Puppies and older dogs can get into trouble when left alone all day. Pet gates offer a crate alternative that keeps your pup safely contained while you are away, while still giving Rover some room to run and play.
Pet gates work to keep Rover out of certain areas of the house. Your tall chowhound may be able to pluck food items from the kitchen table, but not if you gate the entryway. Your happy-go-lucky puppy may have a yearning to chew your shoes, but not when you gate off your bedroom. Pet gates work well for restricting access to any part of the home you don't want Rover to access while you are out.
Gates work well to protect senior pets or injured pets from taking a tumble down the stairs, and can be used to separate pets that don't get along. They offer pets more room to roam than pet crates, which also provide protection. Multi-pet households can look for pet gates that have an opening at the bottom for smaller animals to sneak through. This successfully keeps the pup behind the gate while allowing other animals free passage.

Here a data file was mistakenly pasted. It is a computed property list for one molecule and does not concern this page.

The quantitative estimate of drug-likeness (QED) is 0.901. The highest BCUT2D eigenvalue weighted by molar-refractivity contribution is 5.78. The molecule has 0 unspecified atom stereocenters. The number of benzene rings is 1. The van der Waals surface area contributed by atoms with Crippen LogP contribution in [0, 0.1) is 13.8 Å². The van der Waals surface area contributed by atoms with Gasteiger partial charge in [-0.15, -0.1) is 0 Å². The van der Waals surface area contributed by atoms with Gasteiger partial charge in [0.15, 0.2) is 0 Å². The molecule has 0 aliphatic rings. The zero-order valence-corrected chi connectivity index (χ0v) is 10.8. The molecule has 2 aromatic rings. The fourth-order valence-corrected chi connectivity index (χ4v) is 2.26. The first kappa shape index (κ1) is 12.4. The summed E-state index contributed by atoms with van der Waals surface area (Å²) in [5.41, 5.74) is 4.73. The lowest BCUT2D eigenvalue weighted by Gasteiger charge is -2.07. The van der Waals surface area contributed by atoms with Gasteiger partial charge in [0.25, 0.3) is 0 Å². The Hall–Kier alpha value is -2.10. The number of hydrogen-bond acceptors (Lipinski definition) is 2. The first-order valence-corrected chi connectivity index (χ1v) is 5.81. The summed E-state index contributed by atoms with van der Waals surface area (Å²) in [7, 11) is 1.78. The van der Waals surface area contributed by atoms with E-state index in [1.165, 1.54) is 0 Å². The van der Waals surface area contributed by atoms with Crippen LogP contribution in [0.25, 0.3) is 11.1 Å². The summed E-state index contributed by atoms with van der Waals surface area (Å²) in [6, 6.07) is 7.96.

There are two basic types of pet gates: Those that screw into the doorway and remain mounted there, and those that use a pressure-mount system and can be moved. If you play to gate your dog in the same area of the home, a wall-mounted pet gate may make sense. Pressure-mounted gates are less sturdy but offer the ability to contain your dog in different areas of the home, so are a more flexible option.
It can be tempting to use a baby gate for Rover, but baby gates are relatively flimsy. Especially for big dogs, you'll want something that can hold up under pressure. Pet gates come in wire, wood and plastic models. Pups can chew on wood and plastic models, so wire may be your best bet for mouthy puppies. Choose a tall enough gate to adequately contain your pet, as large dogs can jump over low gates.
- The Dog Bible: Everything Your Dog Wants You To Know; Tracie Hotchner; 2005
- Vet Info: The Benefits of Indoor Dog Gates
- The Whole Dog Journal: Handbook of Dog and Puppy Care and Training; Nancy Kerns; 2007
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